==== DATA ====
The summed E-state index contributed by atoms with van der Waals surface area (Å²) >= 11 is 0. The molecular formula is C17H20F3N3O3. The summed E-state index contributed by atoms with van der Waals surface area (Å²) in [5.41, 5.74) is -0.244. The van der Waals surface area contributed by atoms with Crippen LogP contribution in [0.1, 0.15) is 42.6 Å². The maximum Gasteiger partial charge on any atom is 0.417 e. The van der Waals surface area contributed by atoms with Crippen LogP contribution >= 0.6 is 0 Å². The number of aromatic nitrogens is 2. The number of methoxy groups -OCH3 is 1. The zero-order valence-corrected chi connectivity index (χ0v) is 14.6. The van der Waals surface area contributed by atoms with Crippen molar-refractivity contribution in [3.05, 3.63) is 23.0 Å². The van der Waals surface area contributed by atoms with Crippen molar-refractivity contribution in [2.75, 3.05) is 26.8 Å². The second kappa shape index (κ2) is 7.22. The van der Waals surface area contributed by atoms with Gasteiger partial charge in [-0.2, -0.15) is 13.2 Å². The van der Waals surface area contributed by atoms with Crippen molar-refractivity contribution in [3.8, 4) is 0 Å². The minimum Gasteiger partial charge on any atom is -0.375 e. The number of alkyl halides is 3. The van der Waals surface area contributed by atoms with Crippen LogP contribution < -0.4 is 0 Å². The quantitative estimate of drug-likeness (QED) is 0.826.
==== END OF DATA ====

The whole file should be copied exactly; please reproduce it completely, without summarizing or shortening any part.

The summed E-state index contributed by atoms with van der Waals surface area (Å²) >= 11 is 0. The molecular formula is C17H20F3N3O3. The summed E-state index contributed by atoms with van der Waals surface area (Å²) in [5.41, 5.74) is -0.244. The van der Waals surface area contributed by atoms with Crippen LogP contribution in [0.1, 0.15) is 42.6 Å². The maximum Gasteiger partial charge on any atom is 0.417 e. The van der Waals surface area contributed by atoms with Crippen LogP contribution >= 0.6 is 0 Å². The number of aromatic nitrogens is 2. The number of methoxy groups -OCH3 is 1. The zero-order valence-corrected chi connectivity index (χ0v) is 14.6. The van der Waals surface area contributed by atoms with Crippen molar-refractivity contribution in [3.05, 3.63) is 23.0 Å². The van der Waals surface area contributed by atoms with Crippen molar-refractivity contribution in [2.75, 3.05) is 26.8 Å². The second kappa shape index (κ2) is 7.22. The van der Waals surface area contributed by atoms with Gasteiger partial charge in [-0.2, -0.15) is 13.2 Å². The van der Waals surface area contributed by atoms with Crippen molar-refractivity contribution in [3.8, 4) is 0 Å². The minimum Gasteiger partial charge on any atom is -0.375 e. The number of alkyl halides is 3. The van der Waals surface area contributed by atoms with Crippen LogP contribution < -0.4 is 0 Å². The quantitative estimate of drug-likeness (QED) is 0.826.